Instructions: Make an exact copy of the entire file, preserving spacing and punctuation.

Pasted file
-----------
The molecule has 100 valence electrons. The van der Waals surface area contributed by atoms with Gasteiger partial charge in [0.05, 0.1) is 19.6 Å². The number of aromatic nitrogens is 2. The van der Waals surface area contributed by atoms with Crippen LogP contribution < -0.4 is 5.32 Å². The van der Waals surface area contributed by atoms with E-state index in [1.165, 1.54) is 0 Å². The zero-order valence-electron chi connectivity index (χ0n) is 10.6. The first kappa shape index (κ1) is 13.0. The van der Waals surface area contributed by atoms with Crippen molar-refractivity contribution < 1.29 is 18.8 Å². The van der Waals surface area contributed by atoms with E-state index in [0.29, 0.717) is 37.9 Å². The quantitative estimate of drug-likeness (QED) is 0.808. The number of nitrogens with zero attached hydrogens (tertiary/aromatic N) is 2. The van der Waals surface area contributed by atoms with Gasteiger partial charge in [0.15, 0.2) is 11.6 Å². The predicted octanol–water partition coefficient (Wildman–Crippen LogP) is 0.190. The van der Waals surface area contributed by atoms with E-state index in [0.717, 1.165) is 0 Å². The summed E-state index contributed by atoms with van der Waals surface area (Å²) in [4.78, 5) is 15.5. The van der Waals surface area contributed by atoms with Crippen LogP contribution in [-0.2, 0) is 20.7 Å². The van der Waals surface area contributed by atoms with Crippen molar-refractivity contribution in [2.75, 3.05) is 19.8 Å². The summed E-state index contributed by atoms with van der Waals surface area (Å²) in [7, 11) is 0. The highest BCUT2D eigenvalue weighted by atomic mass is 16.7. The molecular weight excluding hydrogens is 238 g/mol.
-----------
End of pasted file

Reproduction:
The molecule has 100 valence electrons. The van der Waals surface area contributed by atoms with Gasteiger partial charge in [0.05, 0.1) is 19.6 Å². The number of aromatic nitrogens is 2. The van der Waals surface area contributed by atoms with Crippen LogP contribution < -0.4 is 5.32 Å². The van der Waals surface area contributed by atoms with E-state index in [1.165, 1.54) is 0 Å². The zero-order valence-electron chi connectivity index (χ0n) is 10.6. The first kappa shape index (κ1) is 13.0. The van der Waals surface area contributed by atoms with Crippen molar-refractivity contribution < 1.29 is 18.8 Å². The van der Waals surface area contributed by atoms with E-state index in [0.29, 0.717) is 37.9 Å². The quantitative estimate of drug-likeness (QED) is 0.808. The number of nitrogens with zero attached hydrogens (tertiary/aromatic N) is 2. The van der Waals surface area contributed by atoms with Gasteiger partial charge in [0.15, 0.2) is 11.6 Å². The predicted octanol–water partition coefficient (Wildman–Crippen LogP) is 0.190. The van der Waals surface area contributed by atoms with E-state index in [0.717, 1.165) is 0 Å². The summed E-state index contributed by atoms with van der Waals surface area (Å²) in [4.78, 5) is 15.5. The van der Waals surface area contributed by atoms with Crippen LogP contribution in [-0.2, 0) is 20.7 Å². The van der Waals surface area contributed by atoms with Crippen molar-refractivity contribution in [2.75, 3.05) is 19.8 Å². The summed E-state index contributed by atoms with van der Waals surface area (Å²) in [7, 11) is 0. The highest BCUT2D eigenvalue weighted by atomic mass is 16.7. The molecular weight excluding hydrogens is 238 g/mol.